Armand Heitz comes from a family of wine négociants. From 1857, his ancestors owned vines between the village of Santenay and the famous Clos de Vougeot, magnificent appellations that you’ll probably have heard of. The devastation of the phylloxera disease forced them to sell a certain number of their vines. And since then, Armand has decided to settle down at the family property in Chassagne-Montrachet to carry on the work. This young engineer has a degree from Changin in Switzerland as well as a diploma in oenology. His aim is simple: to bring the heritage of his ancestors back to life in the Côte de Beaune, restoring it to what it was almost a century ago. Launching himself into the project, he brought along with him all that would be necessary to revive the vine culture. During his first year there, he managed a single hectare, before gradually getting to manage vines in Meursault, Pommard and Volnay that belonged to his parents, aunts, and uncles. In just a few years, the range of cuvées grew, as did the team and their innovative ideas. The Burgundian domain now spans 20 hectares, and the team of 12 is young, much like their boss.
But the bigger the domain became, the more difficult it was to maintain the same, biodynamic methods that were being used. This is why Armand decided to lean more towards agro-ecology and regenerative agriculture. So, what’s that all about? Well, numerous experiments are being carried out in the vineyard in order to best respect the environment and to allow the soils to enrich themselves. Armand has planted vegetables at the foot of the vines, as well as planting trees among the parcels, in order to see what benefits can be brought to the surrounding soil. The vines are shaped in a way that respects the sap flow, and tree bark is scattered over some parcels to stop the grass from thinning. The harvest is carried out in little cases in order to guarantee the quality of the grapes. After pressing, the white wines are clarified. The reds are vinified in whole bunches in order to obtain wines that are as complex and delicate as possible. The result of this process is wine that expresses its individual terroir wonderfully.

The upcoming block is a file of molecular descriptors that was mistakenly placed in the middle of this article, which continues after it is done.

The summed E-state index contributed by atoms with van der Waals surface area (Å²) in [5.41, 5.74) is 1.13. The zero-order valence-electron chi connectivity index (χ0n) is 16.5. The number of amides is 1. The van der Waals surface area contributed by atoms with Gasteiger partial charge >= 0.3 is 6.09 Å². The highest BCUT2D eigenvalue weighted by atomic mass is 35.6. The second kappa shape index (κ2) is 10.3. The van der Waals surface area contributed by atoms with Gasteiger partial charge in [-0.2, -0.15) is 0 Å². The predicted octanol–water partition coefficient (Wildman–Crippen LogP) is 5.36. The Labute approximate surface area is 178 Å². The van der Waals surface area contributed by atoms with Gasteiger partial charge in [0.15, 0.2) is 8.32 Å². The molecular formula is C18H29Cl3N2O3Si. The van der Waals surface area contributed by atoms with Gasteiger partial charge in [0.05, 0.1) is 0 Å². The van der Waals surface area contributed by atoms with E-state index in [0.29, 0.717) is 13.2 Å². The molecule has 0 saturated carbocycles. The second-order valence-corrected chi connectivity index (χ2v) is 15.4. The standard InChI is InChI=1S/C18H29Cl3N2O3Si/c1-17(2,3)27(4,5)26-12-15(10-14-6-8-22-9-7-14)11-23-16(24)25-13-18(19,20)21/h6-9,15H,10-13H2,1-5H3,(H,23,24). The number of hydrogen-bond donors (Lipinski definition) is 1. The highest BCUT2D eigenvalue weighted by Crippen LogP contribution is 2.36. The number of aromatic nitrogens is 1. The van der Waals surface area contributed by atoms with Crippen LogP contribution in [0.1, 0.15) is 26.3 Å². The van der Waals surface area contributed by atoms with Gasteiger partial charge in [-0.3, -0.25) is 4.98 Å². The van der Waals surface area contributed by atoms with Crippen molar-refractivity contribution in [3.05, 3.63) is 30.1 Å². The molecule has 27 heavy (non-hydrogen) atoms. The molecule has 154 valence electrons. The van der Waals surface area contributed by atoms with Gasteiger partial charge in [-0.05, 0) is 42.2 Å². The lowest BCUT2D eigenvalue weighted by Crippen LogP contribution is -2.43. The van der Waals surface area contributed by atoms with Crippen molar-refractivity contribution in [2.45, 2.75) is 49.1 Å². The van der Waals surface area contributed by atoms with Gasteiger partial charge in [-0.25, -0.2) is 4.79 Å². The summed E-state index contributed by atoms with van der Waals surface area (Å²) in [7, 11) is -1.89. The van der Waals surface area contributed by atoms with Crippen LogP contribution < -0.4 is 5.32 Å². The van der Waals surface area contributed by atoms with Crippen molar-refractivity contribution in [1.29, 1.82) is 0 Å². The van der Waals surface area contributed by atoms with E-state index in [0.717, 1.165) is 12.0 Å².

This is a domain just bursting with ideas for how to diversify the growing and vinification methods used, and this open-minded approach to wine is a very promising sign for future production. Has Armand got anything up his sleeve? ‘We want to get back into négoce wine next year with a new range of cuvées!’ Definitely one to watch!